Letter Dices Concept: Author

Yang Pre-Planned Letter Released

When The Australian Tribune last touched base with this story, 53-year-old Australian–Chinese writer Yang Hengjun was quietly awaiting access to consular support in his state of ‘residential surveillance’ in China.

Hengjun was taken by Chinese authorities at the Guangzhou airport terminal on account of espionage charges, while waiting with his family for a connect flight to Shanghai.

A similar airport experience occurred back in 2011, where Yang was being followed by three men at a Chinese terminal.

Liberal MP Andrew Hastie believes Yang was detained for the threat this free-speaking Australian citizen brings to the Communist regime in China.

Turns out, Hastie was bang on the money.

As AAP reports, a close friend of Yang Hengjun — Sydney academic Dr Feng Chongyi — has given the media a letter he received from Yang, on Yang’s personal instruction that it be released if he was ever arrested.

The letter, written back in 2011, seems to affirm Andrew Hastie’s assumptions regarding the case.

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Yang urges activists to continue the fight

In his letter, Yang emphasised the need for Chinese activists to ‘maintain belief in China’s democratic future, and, when it doesn’t put yourself or your family at risk, to use all your means to push China’s democratic development to happen sooner’.

He urged his supporters to continue his forward-thinking legacy, which pushes for ‘freedom, human rights, the rule of law, and justice to occur sooner’ in China.

If I can come out, I will continue my work. If I cannot come out or disappear again, remember my articles and let your children read them.’

And as for the time in which this letter was written — seven years ago — this is also explained. This letter coincides with the first airport ‘incident’ Yang experiences, which was a resolved as a flippant ‘misunderstanding’.

But in the letter, Yang reveals that this was not the case. In reality, he was abducted by government agents.

A message to China

The letter continues:

If I came out and said ‘the truth’, the authorities concerned would have been intolerable for a while, however, I can no longer return to China anyway, and can no longer continue to spread the tenants of freedom and democracy – which I was already doing with some scope.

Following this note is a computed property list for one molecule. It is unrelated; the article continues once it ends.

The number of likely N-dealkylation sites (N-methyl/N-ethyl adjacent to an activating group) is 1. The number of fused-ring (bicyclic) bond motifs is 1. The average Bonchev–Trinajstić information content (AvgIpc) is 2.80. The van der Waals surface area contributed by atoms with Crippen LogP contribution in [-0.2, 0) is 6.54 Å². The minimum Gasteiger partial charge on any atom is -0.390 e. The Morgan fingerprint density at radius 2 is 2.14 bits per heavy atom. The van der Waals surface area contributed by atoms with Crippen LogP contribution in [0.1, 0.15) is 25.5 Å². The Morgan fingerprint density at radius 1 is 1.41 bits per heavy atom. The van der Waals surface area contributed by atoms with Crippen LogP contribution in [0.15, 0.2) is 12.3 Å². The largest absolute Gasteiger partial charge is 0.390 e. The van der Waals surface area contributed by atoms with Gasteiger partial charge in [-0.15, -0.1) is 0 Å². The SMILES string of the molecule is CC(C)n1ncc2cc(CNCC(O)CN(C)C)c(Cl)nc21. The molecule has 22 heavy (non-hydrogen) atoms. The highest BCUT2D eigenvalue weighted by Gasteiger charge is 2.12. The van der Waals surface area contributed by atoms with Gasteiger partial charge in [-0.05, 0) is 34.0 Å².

I really believe that in China, spreading the philosophy [of democracy] is a vital task.

I will definitely continue to use my methods to contribute to China’s democracy.’

But in his current detained position, there is very little Yang can do to continue fighting for his cause.

Here’s hoping this message is ultimately delivered to the Chinese public. If not, Yang’s efforts to strengthen a democratic structure for China may all be for nothing.

In the meantime, only time will tell in how this letter will affect Yang’s chances of ever being released from detention. But we aren’t foolish enough to think that his chances have increased.

Free Report: Why Australia’s three-decade, recession-free ‘miracle economy’ is nothing more than a ticking timebomb. Download now.

The Australian Tribune Editorial

The Australian Tribune Editorial

The Australian Tribune is an unorthodox news service. Your Australian Tribune editorial team deliver the unfiltered stories that could impact your daily life — political and economic stories you’re unlikely to get anywhere else. And we’re not afraid to step on some toes to do it. We are honest, conservative and never dull. We are an independent service, meaning we don’t answer to shareholders or outside advertisers. This helps avoid conflicts of interest that inhibit mainstream sources, which keeps our voice independent. The Australian Tribune is owned and operated by Port Phillip Publishing.
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